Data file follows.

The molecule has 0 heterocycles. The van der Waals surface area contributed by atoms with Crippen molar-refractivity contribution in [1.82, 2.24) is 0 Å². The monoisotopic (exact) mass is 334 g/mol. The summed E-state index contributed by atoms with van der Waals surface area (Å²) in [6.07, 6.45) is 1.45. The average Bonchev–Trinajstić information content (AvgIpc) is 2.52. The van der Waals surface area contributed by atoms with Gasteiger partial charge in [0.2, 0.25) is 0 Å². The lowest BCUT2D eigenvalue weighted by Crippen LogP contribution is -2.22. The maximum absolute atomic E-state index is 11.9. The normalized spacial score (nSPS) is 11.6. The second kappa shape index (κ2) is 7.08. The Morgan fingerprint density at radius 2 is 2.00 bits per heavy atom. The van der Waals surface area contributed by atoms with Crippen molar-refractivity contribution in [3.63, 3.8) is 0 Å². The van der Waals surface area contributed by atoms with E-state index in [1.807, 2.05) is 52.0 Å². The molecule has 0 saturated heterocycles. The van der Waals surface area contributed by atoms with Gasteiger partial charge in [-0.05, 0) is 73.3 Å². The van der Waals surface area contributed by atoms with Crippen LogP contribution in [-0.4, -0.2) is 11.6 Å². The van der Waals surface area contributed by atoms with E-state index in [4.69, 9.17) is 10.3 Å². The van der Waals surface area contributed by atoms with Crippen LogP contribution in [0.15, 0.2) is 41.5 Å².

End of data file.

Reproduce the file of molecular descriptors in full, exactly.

The molecule has 0 heterocycles. The van der Waals surface area contributed by atoms with Crippen molar-refractivity contribution in [1.82, 2.24) is 0 Å². The monoisotopic (exact) mass is 334 g/mol. The summed E-state index contributed by atoms with van der Waals surface area (Å²) in [6.07, 6.45) is 1.45. The average Bonchev–Trinajstić information content (AvgIpc) is 2.52. The van der Waals surface area contributed by atoms with Gasteiger partial charge in [0.2, 0.25) is 0 Å². The lowest BCUT2D eigenvalue weighted by Crippen LogP contribution is -2.22. The maximum absolute atomic E-state index is 11.9. The normalized spacial score (nSPS) is 11.6. The second kappa shape index (κ2) is 7.08. The Morgan fingerprint density at radius 2 is 2.00 bits per heavy atom. The van der Waals surface area contributed by atoms with Crippen molar-refractivity contribution in [3.63, 3.8) is 0 Å². The van der Waals surface area contributed by atoms with E-state index in [1.807, 2.05) is 52.0 Å². The molecule has 0 saturated heterocycles. The van der Waals surface area contributed by atoms with Gasteiger partial charge in [-0.05, 0) is 73.3 Å². The van der Waals surface area contributed by atoms with Crippen LogP contribution in [-0.4, -0.2) is 11.6 Å². The van der Waals surface area contributed by atoms with E-state index in [4.69, 9.17) is 10.3 Å². The van der Waals surface area contributed by atoms with Crippen LogP contribution in [0.15, 0.2) is 41.5 Å².